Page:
How to get into farming

Hampshire County Farms provides an inclusive gateway into farming, with all the opportunities and responsibilities a farming business will involve.

To become one of our tenants, you need to be able to show you’re eligible for a county farm. That includes having at least five years’ relevant practical farming experience. You also need to show enthusiasm for, and dedication to, the agricultural industry and sustainable, innovative farming.

Building up your experience and knowledge

A successful, fulfilling career can be had in the agricultural industry whether on your own farm or working for others. Peter Barfoot, a tenant of Hampshire County Farms and horticultural entrepreneur, is all too aware of the start-up costs put at risk when you start a farming business. Peter has offered his advice for aspiring farmers.

Working on a farm

As a farm worker you could move on to become a supervisor, dairy or arable unit manager, or assistant manager on a large farm. You may need to move from one farm to another to gain experience.

With experience and some capital, you could set up your own agricultural contracting business or build a livestock-based enterprise using any bare land lets or short-term seasonal grazing arrangements available to you locally Whether self-employed, working for others or a combination of both, these are typical and effective routes into farming taken by county farms applicants.

Peter says:

Why not be a farm manager or crop manager on somebody else’s farm? You can start off as an assistant manager, gradually gaining experience to eventually become a full manager. A salary scale starting at £40K graduating towards £100k plus. Often with accommodation and a truck thrown in
Working on a farm can be financially rewarding. A decent tractor driver/ machinery operator or sprayer operator can earn a good salary. Or, if you fancy being a herdsman, milking cows, then you can probably negotiate an even better deal.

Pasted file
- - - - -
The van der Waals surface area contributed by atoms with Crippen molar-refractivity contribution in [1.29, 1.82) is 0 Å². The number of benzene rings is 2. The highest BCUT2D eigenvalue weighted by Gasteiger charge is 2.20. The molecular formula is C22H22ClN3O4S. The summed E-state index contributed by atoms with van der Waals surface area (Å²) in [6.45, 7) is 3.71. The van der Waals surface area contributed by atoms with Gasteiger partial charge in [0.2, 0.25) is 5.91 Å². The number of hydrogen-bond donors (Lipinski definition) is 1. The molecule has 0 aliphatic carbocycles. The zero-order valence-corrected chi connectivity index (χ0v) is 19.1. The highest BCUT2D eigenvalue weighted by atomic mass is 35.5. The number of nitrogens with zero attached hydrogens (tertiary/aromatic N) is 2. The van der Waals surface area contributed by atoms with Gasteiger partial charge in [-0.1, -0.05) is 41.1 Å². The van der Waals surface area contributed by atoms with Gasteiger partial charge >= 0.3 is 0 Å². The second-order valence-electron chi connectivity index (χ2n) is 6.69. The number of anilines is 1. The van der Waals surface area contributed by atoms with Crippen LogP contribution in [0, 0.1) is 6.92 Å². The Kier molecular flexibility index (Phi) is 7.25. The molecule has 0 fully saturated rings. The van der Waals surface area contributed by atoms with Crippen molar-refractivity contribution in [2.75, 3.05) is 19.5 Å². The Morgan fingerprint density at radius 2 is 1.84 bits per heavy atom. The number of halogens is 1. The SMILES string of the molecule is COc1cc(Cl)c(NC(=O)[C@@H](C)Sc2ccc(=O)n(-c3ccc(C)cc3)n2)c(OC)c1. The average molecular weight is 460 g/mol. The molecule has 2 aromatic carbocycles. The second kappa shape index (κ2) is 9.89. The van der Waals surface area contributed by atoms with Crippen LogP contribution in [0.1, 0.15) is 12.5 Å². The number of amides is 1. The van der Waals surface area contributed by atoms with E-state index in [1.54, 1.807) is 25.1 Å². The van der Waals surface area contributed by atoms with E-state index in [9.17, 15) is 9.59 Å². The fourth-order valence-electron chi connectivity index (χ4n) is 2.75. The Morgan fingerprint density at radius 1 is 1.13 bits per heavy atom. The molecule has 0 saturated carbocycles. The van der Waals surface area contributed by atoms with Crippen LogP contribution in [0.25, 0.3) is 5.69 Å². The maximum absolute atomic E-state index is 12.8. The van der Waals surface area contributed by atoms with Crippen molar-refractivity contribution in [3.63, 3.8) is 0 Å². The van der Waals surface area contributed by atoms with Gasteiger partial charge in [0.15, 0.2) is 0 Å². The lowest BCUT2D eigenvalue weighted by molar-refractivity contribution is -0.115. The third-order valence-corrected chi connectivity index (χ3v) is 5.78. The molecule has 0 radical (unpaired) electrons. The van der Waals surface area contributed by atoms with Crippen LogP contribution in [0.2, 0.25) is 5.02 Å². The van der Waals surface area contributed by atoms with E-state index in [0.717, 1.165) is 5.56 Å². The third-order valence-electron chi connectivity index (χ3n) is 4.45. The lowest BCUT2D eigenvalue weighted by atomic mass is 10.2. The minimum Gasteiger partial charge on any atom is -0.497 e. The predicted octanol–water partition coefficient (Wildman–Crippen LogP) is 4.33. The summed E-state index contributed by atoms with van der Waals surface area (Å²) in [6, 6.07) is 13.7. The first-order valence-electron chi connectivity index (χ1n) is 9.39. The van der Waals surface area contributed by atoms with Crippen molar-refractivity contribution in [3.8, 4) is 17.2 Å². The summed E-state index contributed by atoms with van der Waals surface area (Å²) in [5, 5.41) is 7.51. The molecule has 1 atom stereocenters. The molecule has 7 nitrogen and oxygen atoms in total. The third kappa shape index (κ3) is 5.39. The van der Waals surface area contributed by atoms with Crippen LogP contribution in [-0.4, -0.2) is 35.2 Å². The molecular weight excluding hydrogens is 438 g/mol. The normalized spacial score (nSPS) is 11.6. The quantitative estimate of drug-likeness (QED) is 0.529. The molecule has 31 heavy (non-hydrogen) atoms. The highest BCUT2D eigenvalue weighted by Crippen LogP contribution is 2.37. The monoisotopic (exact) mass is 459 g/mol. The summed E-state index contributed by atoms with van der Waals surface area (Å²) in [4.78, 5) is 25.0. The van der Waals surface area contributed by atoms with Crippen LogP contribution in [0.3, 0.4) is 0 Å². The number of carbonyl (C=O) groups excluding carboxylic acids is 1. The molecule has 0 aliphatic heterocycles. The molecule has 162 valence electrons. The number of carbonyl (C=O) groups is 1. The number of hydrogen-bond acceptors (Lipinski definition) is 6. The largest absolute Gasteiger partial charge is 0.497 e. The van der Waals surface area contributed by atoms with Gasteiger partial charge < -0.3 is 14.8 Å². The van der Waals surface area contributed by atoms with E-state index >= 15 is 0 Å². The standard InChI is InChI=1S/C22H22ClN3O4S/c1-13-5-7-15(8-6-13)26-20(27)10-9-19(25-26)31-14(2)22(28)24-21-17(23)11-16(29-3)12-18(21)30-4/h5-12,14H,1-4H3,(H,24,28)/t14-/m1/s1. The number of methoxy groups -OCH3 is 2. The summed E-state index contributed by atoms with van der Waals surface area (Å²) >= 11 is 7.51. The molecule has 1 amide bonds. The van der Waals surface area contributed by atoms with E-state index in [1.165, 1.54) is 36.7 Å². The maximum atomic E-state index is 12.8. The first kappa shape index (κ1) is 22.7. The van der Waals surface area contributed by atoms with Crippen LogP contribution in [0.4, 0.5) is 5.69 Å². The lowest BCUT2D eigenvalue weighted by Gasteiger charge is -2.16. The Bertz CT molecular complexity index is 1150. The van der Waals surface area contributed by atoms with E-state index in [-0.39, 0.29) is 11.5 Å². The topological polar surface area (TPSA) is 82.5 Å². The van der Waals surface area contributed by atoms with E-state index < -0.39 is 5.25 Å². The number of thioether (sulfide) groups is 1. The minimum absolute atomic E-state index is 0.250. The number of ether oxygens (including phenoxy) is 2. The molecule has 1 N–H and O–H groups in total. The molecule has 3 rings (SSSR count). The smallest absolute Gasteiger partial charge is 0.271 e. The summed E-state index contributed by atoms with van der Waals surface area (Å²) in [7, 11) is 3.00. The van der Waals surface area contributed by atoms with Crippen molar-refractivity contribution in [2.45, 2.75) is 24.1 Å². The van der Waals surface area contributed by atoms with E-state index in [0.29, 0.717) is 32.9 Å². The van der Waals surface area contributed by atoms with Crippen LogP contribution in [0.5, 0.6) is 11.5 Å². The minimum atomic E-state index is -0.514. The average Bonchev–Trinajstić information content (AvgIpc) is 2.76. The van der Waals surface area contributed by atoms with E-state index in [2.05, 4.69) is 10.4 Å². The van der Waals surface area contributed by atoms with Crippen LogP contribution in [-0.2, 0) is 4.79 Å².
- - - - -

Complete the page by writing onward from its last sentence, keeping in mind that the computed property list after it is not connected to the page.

There are no set qualifications to start working in farming, but qualifications exist to help you build your knowledge. Ask your local agricultural college about the further and higher education courses offered by them. Think about what courses appeal to you and the associated entry requirements you’ll need to meet.

Peter says:

To get to the top you will probably need to gain a degree in an agricultural subject preceded by a year's practical farming experience. Some farming or ancillary companies will offer part funded scholarships.
If you don’t feel that you are academic enough to get into university, don’t worry, neither was I. There are a number of colleges that offer agricultural courses which will give you a foundation in farming. Agricultural colleges such as Sparsholt College Hampshire. I went to Sparsholt.

An apprenticeship gives you an industry-recognised qualification while you’re learning on the job. It's a great way to build skills, knowledge, and experience while getting paid for it. Doing an agricultural apprenticeship can take you all the way up to managerial level. Intermediate, advanced and higher level apprenticeships can help you earn while you learn to become a: